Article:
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Science finds a possible COVID-19 blocker: sleep?

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Aakash Molpariya
Aakash started in Nov 2018 as a writer at Revyuh.com. Since joining, as writer, he is mainly responsible for Software, Science, programming, system administration and the Technology ecosystem, but due to his versatility he is used for everything possible. He writes about topics ranging from AI to hardware to games, stands in front of and behind the camera, creates creative product images and much more. He is a trained IT systems engineer and has studied computer science. By the way, he is enthusiastic about his own small projects in game development, hardware-handicraft, digital art, gaming and music. Email: aakash (at) revyuh (dot) com

Within a year of the COVID-19 outbreak in China, there are some conclusions that scientists have already reached about the disease: that the coronavirus can cause insomnia and long-term changes in our nervous system. 

Now they revealed that sleep could be one of the keys to ending the pandemic. How well are you sleeping?

Melatonin, known as the sleep hormone, shoots out of our brain’s pineal glands every night and enters the blood, inducing sleep. But melatonin also plays an important role in the calibration of the immune system. Essentially, it acts as a moderator to help prevent our self-protective responses from “going crazy.”

That’s the basic problem that many patients with COVID-19 face, the mild state can quickly turn into a critical one.

Physicist data analyst at the Cleveland Clinic (Ohio, USA) Feixiong Cheng used artificial intelligence to look for hidden clues in the structure of SARS-CoV-2, and found that the virus could potentially be blocked by melatonin, writes James Hamblin, a professor at Yale School of Public Health (Connecticut, USA), reported by The Atlantic.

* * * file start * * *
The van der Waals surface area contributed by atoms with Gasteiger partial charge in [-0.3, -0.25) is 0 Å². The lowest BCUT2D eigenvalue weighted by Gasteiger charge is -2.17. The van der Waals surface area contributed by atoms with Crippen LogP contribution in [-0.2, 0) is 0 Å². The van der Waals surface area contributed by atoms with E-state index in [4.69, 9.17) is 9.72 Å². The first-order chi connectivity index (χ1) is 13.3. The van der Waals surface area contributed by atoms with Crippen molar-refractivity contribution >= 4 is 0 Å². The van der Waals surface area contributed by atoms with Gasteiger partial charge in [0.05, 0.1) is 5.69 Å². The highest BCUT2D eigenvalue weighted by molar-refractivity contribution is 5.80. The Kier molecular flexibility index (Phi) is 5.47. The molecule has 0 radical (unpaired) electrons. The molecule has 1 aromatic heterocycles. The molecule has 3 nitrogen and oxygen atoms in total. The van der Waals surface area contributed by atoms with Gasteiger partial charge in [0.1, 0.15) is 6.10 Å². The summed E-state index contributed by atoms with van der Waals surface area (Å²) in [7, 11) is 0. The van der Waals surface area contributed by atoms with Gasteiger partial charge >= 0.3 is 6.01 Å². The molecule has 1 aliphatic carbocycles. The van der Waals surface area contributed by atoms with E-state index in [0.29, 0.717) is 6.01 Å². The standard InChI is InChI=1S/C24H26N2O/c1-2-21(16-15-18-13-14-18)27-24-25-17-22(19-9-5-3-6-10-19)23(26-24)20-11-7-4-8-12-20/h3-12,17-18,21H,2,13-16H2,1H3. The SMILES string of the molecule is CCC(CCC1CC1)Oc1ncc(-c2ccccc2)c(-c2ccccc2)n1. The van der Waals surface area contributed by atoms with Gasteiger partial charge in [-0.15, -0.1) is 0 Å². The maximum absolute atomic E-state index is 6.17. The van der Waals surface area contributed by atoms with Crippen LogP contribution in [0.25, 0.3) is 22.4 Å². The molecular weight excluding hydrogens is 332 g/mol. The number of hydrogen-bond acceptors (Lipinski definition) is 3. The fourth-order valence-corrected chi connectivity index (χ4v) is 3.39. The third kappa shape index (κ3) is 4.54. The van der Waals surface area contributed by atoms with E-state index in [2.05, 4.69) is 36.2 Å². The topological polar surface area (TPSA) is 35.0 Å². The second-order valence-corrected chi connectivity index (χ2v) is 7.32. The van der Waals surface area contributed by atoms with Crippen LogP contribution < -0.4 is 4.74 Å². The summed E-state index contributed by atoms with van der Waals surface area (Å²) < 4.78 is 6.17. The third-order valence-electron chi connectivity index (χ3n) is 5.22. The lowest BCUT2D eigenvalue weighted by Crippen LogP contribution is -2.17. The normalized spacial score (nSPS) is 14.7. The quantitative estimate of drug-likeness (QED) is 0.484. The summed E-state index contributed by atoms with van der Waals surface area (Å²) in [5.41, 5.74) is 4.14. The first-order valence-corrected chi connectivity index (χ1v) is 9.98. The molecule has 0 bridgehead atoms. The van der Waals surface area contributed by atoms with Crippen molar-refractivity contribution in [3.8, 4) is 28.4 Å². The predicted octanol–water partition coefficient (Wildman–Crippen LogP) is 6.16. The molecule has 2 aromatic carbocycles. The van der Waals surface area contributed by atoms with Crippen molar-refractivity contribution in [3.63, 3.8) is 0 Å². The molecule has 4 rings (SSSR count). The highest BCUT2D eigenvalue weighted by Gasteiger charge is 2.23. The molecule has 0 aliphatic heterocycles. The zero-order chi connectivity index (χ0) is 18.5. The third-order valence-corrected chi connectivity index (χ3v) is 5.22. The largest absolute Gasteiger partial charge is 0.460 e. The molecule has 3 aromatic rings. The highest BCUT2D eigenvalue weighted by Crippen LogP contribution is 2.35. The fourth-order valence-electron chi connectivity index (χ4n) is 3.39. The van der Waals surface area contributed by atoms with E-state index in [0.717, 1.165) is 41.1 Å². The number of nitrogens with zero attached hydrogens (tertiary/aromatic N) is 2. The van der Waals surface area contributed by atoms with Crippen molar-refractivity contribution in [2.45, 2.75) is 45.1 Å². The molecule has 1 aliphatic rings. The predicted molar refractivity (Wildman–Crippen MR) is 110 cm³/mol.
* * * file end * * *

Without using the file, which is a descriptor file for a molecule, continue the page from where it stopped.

The study on melatonin and COVID-19

For months, Cheng and his colleagues gathered the clinical data of thousands of patients who were seen at their medical center. They found that people who took melatonin were significantly less likely to develop COVID-19, much less likely to die.

According to Hamblin, eight clinical trials are currently underway around the world to see if these correlations between melatonin and COVID-19 are confirmed. 

“Few other treatments are receiving so much research attention,” he says.

If melatonin really proves to help people, it would be the cheapest and most readily available medicine to counter COVID-19. However, Cheng stresses that he does not recommend self-medicating with melatonin. 

“Its apparent benefit to COVID-19 patients could simply be a spurious correlation—or, perhaps, a signal alerting us to something else that is actually improving people’s outcomes,” explains Hamblin. Perhaps the key is in the function that melatonin controls: sleep.

In fact, several mysteries of how COVID-19 works converge on the question of how the disease affects our sleep, and how our sleep affects disease. So to break us down, science will have to keep moving forward.

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